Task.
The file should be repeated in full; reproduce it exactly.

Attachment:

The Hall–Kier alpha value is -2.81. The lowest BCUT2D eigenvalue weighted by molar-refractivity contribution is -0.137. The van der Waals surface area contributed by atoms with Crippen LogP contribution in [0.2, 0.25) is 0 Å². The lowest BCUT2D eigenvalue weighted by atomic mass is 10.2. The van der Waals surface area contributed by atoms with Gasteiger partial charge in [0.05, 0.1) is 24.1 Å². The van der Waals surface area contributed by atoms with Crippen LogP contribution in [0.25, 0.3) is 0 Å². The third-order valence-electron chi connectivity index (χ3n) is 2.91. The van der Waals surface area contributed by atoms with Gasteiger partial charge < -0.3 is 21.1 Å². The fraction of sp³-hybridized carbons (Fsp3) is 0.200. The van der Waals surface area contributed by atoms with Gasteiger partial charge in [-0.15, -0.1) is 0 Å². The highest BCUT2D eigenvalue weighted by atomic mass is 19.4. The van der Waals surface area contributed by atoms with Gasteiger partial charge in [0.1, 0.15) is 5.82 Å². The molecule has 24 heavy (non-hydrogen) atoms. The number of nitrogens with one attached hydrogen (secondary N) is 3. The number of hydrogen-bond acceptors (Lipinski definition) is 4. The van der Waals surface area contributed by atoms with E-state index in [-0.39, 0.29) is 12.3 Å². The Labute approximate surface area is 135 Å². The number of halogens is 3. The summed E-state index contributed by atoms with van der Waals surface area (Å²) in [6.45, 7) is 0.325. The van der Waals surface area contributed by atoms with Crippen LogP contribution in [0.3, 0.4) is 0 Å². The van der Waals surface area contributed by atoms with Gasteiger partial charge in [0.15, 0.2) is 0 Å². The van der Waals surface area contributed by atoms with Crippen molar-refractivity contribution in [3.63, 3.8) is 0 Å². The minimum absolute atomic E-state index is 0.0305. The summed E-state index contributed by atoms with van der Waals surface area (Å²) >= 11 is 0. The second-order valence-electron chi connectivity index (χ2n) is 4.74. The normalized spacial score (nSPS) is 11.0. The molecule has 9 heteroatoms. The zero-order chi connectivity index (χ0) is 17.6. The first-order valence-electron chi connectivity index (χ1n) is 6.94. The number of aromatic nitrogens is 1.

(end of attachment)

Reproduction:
The Hall–Kier alpha value is -2.81. The lowest BCUT2D eigenvalue weighted by molar-refractivity contribution is -0.137. The van der Waals surface area contributed by atoms with Crippen LogP contribution in [0.2, 0.25) is 0 Å². The lowest BCUT2D eigenvalue weighted by atomic mass is 10.2. The van der Waals surface area contributed by atoms with Gasteiger partial charge in [0.05, 0.1) is 24.1 Å². The van der Waals surface area contributed by atoms with Crippen LogP contribution in [0.25, 0.3) is 0 Å². The third-order valence-electron chi connectivity index (χ3n) is 2.91. The van der Waals surface area contributed by atoms with Gasteiger partial charge < -0.3 is 21.1 Å². The fraction of sp³-hybridized carbons (Fsp3) is 0.200. The van der Waals surface area contributed by atoms with Gasteiger partial charge in [-0.15, -0.1) is 0 Å². The highest BCUT2D eigenvalue weighted by atomic mass is 19.4. The van der Waals surface area contributed by atoms with Gasteiger partial charge in [0.1, 0.15) is 5.82 Å². The molecule has 24 heavy (non-hydrogen) atoms. The number of nitrogens with one attached hydrogen (secondary N) is 3. The number of hydrogen-bond acceptors (Lipinski definition) is 4. The van der Waals surface area contributed by atoms with E-state index in [-0.39, 0.29) is 12.3 Å². The Labute approximate surface area is 135 Å². The number of halogens is 3. The summed E-state index contributed by atoms with van der Waals surface area (Å²) in [6.45, 7) is 0.325. The van der Waals surface area contributed by atoms with Crippen LogP contribution in [0.3, 0.4) is 0 Å². The van der Waals surface area contributed by atoms with Gasteiger partial charge in [0.15, 0.2) is 0 Å². The van der Waals surface area contributed by atoms with Crippen molar-refractivity contribution in [3.63, 3.8) is 0 Å². The minimum absolute atomic E-state index is 0.0305. The summed E-state index contributed by atoms with van der Waals surface area (Å²) >= 11 is 0. The second-order valence-electron chi connectivity index (χ2n) is 4.74. The normalized spacial score (nSPS) is 11.0. The molecule has 9 heteroatoms. The zero-order chi connectivity index (χ0) is 17.6. The first-order valence-electron chi connectivity index (χ1n) is 6.94. The number of aromatic nitrogens is 1.